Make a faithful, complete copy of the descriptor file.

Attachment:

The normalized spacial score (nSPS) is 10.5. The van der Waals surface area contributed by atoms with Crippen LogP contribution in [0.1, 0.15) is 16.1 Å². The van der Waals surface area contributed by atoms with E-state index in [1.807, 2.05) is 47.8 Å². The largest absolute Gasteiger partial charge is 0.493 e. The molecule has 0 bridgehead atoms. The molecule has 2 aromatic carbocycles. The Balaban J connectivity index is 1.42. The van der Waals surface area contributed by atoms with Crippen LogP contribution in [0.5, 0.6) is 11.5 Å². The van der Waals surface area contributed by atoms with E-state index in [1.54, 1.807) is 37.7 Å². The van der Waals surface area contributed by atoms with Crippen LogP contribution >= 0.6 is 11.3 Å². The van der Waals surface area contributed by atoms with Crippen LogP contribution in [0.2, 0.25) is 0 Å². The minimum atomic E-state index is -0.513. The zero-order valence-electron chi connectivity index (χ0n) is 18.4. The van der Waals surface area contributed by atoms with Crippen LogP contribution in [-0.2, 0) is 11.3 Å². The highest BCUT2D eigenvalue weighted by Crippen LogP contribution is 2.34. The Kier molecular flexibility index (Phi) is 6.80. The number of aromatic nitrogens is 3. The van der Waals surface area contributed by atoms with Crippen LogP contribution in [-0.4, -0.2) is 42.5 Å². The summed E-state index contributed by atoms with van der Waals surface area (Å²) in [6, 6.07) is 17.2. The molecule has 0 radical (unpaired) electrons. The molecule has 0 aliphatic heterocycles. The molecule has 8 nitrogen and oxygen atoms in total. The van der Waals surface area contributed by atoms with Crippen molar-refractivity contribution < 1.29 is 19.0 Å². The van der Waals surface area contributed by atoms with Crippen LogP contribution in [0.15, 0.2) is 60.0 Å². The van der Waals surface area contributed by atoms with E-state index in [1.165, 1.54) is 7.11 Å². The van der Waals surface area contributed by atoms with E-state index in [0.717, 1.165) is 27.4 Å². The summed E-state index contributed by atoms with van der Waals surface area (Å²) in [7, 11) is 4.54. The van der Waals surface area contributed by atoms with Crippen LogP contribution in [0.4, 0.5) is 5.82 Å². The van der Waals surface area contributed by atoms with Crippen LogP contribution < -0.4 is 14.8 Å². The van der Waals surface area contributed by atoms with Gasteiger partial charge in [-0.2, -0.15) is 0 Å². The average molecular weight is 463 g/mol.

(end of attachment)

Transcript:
The normalized spacial score (nSPS) is 10.5. The van der Waals surface area contributed by atoms with Crippen LogP contribution in [0.1, 0.15) is 16.1 Å². The van der Waals surface area contributed by atoms with E-state index in [1.807, 2.05) is 47.8 Å². The largest absolute Gasteiger partial charge is 0.493 e. The molecule has 0 bridgehead atoms. The molecule has 2 aromatic carbocycles. The Balaban J connectivity index is 1.42. The van der Waals surface area contributed by atoms with Crippen LogP contribution in [0.5, 0.6) is 11.5 Å². The van der Waals surface area contributed by atoms with E-state index in [1.54, 1.807) is 37.7 Å². The van der Waals surface area contributed by atoms with Crippen LogP contribution >= 0.6 is 11.3 Å². The van der Waals surface area contributed by atoms with Crippen LogP contribution in [0.2, 0.25) is 0 Å². The minimum atomic E-state index is -0.513. The zero-order valence-electron chi connectivity index (χ0n) is 18.4. The van der Waals surface area contributed by atoms with Crippen LogP contribution in [-0.2, 0) is 11.3 Å². The highest BCUT2D eigenvalue weighted by Crippen LogP contribution is 2.34. The Kier molecular flexibility index (Phi) is 6.80. The number of aromatic nitrogens is 3. The van der Waals surface area contributed by atoms with Crippen LogP contribution in [-0.4, -0.2) is 42.5 Å². The summed E-state index contributed by atoms with van der Waals surface area (Å²) in [6, 6.07) is 17.2. The molecule has 0 radical (unpaired) electrons. The molecule has 0 aliphatic heterocycles. The molecule has 8 nitrogen and oxygen atoms in total. The van der Waals surface area contributed by atoms with Crippen molar-refractivity contribution < 1.29 is 19.0 Å². The van der Waals surface area contributed by atoms with Crippen LogP contribution in [0.15, 0.2) is 60.0 Å². The van der Waals surface area contributed by atoms with E-state index in [1.165, 1.54) is 7.11 Å². The van der Waals surface area contributed by atoms with E-state index in [0.717, 1.165) is 27.4 Å². The summed E-state index contributed by atoms with van der Waals surface area (Å²) in [7, 11) is 4.54. The van der Waals surface area contributed by atoms with Crippen LogP contribution in [0.4, 0.5) is 5.82 Å². The van der Waals surface area contributed by atoms with Crippen LogP contribution < -0.4 is 14.8 Å². The van der Waals surface area contributed by atoms with Gasteiger partial charge in [-0.2, -0.15) is 0 Å². The average molecular weight is 463 g/mol.